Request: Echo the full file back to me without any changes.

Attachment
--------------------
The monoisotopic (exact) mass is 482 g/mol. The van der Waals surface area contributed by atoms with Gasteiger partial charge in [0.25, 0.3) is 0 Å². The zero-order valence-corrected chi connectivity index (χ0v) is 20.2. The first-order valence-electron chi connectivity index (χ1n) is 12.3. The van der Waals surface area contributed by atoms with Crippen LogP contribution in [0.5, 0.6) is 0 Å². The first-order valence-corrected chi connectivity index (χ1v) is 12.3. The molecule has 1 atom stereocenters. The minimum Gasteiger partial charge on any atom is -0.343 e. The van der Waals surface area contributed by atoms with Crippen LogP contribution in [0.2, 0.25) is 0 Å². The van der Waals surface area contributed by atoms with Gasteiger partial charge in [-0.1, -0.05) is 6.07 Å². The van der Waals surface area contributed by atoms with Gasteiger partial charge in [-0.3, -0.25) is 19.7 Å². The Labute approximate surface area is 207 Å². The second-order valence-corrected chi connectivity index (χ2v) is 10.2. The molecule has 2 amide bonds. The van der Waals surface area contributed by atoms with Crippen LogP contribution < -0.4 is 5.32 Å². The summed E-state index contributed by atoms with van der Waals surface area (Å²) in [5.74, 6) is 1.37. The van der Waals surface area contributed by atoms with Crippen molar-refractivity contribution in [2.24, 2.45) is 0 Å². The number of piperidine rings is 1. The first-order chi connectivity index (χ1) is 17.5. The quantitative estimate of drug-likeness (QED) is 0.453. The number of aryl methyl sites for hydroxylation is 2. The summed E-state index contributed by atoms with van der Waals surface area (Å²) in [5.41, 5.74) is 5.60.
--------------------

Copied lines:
The monoisotopic (exact) mass is 482 g/mol. The van der Waals surface area contributed by atoms with Gasteiger partial charge in [0.25, 0.3) is 0 Å². The zero-order valence-corrected chi connectivity index (χ0v) is 20.2. The first-order valence-electron chi connectivity index (χ1n) is 12.3. The van der Waals surface area contributed by atoms with Crippen LogP contribution in [0.5, 0.6) is 0 Å². The first-order valence-corrected chi connectivity index (χ1v) is 12.3. The molecule has 1 atom stereocenters. The minimum Gasteiger partial charge on any atom is -0.343 e. The van der Waals surface area contributed by atoms with Crippen LogP contribution in [0.2, 0.25) is 0 Å². The van der Waals surface area contributed by atoms with Gasteiger partial charge in [-0.1, -0.05) is 6.07 Å². The van der Waals surface area contributed by atoms with Gasteiger partial charge in [-0.3, -0.25) is 19.7 Å². The Labute approximate surface area is 207 Å². The second-order valence-corrected chi connectivity index (χ2v) is 10.2. The molecule has 2 amide bonds. The van der Waals surface area contributed by atoms with Crippen LogP contribution < -0.4 is 5.32 Å². The summed E-state index contributed by atoms with van der Waals surface area (Å²) in [5.74, 6) is 1.37. The van der Waals surface area contributed by atoms with Crippen molar-refractivity contribution in [2.24, 2.45) is 0 Å². The number of piperidine rings is 1. The first-order chi connectivity index (χ1) is 17.5. The quantitative estimate of drug-likeness (QED) is 0.453. The number of aryl methyl sites for hydroxylation is 2. The summed E-state index contributed by atoms with van der Waals surface area (Å²) in [5.41, 5.74) is 5.60.